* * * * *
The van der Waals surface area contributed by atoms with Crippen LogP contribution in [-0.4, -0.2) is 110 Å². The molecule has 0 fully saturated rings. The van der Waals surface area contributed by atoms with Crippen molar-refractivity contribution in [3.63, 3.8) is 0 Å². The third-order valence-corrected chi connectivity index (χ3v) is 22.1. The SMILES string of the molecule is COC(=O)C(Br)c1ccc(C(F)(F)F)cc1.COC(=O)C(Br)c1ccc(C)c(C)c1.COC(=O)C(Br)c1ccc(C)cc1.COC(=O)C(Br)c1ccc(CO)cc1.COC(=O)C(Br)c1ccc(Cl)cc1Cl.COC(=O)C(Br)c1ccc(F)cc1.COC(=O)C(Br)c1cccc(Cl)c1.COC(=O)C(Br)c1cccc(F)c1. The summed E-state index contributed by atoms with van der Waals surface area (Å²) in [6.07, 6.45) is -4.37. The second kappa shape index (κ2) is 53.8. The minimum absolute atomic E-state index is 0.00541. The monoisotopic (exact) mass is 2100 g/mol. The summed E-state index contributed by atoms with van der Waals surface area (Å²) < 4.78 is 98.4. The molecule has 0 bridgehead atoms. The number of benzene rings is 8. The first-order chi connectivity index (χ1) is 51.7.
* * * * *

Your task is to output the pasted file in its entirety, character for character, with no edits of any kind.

The van der Waals surface area contributed by atoms with Crippen LogP contribution in [-0.4, -0.2) is 110 Å². The molecule has 0 fully saturated rings. The van der Waals surface area contributed by atoms with Crippen molar-refractivity contribution in [3.63, 3.8) is 0 Å². The third-order valence-corrected chi connectivity index (χ3v) is 22.1. The SMILES string of the molecule is COC(=O)C(Br)c1ccc(C(F)(F)F)cc1.COC(=O)C(Br)c1ccc(C)c(C)c1.COC(=O)C(Br)c1ccc(C)cc1.COC(=O)C(Br)c1ccc(CO)cc1.COC(=O)C(Br)c1ccc(Cl)cc1Cl.COC(=O)C(Br)c1ccc(F)cc1.COC(=O)C(Br)c1cccc(Cl)c1.COC(=O)C(Br)c1cccc(F)c1. The summed E-state index contributed by atoms with van der Waals surface area (Å²) in [6.07, 6.45) is -4.37. The second kappa shape index (κ2) is 53.8. The minimum absolute atomic E-state index is 0.00541. The monoisotopic (exact) mass is 2100 g/mol. The summed E-state index contributed by atoms with van der Waals surface area (Å²) < 4.78 is 98.4. The molecule has 0 bridgehead atoms. The number of benzene rings is 8. The first-order chi connectivity index (χ1) is 51.7.